I left. I went back to my favorite minority: reservation “Indians.” I also became connected, via the internet, to another minority, boys who are at risk of death because of being marginalized, which means drugs and HIV. These two groups, plus the prairie itself, led me back to something I had once hungered for: a felt meaning in the world. One might describe it as “theology” except that no theos has anything to do with it and it is not captured by the math-worshiping dominant white male culture.
The UUA has not added nor rephrased its principles since they were first framed. It is a shrinking movement. My seminary, which once justified its claim to train a “learned ministry” with its connection to the University of Chicago Divinity School, has now moved to a skyscraper in the loop and is basically a mail-order school. It was not ejected by the U of C, but rather repelled itself out by objecting to high scholarship standards. By now the minority forces of resentment have beheaded both Harvard, which some consider a UU university; the UUA; and even attempted the same with Starr King, the third “UU” school, which is too elusive to be dominated.
At the same time, the larger society is inspired by National Geographic, TED, quantum theory, the physical endangerment of life on the planet, and maybe Star Trek reruns, to spontaneously combust a near-mystical understanding of the cosmos that can include rez people, prairie dwellers, and defiant boys. I hear there are even formal congregations forming around this felt Force, though I guess they have not affiliated into an association. When there is so much rich source material on the Internet, there’s no need for a headquarters cranking out print.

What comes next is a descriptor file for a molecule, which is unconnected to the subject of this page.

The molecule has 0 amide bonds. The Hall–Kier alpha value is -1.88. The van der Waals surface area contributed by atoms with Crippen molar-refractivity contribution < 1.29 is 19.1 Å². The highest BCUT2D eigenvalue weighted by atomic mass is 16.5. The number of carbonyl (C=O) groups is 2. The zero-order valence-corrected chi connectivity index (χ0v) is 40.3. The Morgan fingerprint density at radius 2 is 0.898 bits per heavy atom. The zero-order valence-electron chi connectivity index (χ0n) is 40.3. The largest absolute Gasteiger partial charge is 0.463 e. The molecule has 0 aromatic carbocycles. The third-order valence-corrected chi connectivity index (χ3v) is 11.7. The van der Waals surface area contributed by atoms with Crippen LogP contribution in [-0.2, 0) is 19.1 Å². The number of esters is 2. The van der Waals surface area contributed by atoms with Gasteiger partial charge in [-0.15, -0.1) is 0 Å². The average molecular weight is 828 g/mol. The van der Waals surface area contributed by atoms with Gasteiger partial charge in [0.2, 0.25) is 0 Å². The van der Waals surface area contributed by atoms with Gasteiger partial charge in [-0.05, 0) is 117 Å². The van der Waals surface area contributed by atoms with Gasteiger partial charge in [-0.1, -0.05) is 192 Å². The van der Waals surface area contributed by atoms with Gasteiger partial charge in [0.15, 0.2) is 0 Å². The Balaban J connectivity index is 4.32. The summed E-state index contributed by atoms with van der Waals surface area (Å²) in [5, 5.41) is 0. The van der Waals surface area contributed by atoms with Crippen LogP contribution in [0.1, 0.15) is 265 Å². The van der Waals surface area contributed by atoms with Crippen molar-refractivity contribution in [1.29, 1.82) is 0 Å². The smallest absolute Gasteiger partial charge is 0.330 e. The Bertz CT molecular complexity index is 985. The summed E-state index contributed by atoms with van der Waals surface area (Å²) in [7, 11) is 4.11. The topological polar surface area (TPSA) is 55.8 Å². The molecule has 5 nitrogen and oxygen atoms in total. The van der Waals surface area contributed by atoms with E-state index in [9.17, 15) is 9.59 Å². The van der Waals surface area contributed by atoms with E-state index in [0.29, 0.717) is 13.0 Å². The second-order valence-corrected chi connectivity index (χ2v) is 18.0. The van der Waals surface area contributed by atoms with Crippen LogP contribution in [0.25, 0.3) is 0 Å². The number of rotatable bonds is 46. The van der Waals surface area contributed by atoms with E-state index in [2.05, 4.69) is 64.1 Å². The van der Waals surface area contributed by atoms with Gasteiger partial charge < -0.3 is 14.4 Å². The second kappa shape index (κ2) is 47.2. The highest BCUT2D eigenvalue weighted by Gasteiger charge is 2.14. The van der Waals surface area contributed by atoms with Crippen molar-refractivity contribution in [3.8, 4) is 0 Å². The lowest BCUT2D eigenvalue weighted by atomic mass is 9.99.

So what might Kenner Swain, my seminary classmate, think it means? I dunno. He’s selling wine in Boston or maybe it was San Fran; or maybe editing dense theology since he understands Paul Ricoeur. You could Google but he’s a bit slippery and things on Google are meant to be establishment-friendly. They don’t list the really interesting stuff, the stuff that hasn’t been given a name or a handle.
Martin Marty, Chicago Div School emeritus prof, published on “Sightings” this week his gentle “take” on the UUA problems, and accepts demographics as the problem. That is, the notion that grouping people sociologically somehow dilutes Christian values, so minorities ought to be drawn in. Even as I write, there are people trying to redefine USA voters according to white Christian ideas so as to suppress anyone “not like us.” Since the UUA is always so open to the larger society, that has leaked into denominational life with destructive results.
But maybe it time for the old denomination to go. They’ve sold their headquarters at 25 Beacon Street and moved into a warehouse district that scientists say will probably be flooded by global warming. When people begin to detach from their buildings, it may be on account of their ideas evolving, a different kind of climate-shift.
The previous denominational headquarters is now prestige condos. http://www.25beacon.com/residences/ I wonder whether they will sell to blacks and Arabs. Atheists are no doubt fine, so long as they're rich. This sales brochure website is fabulously luxurious.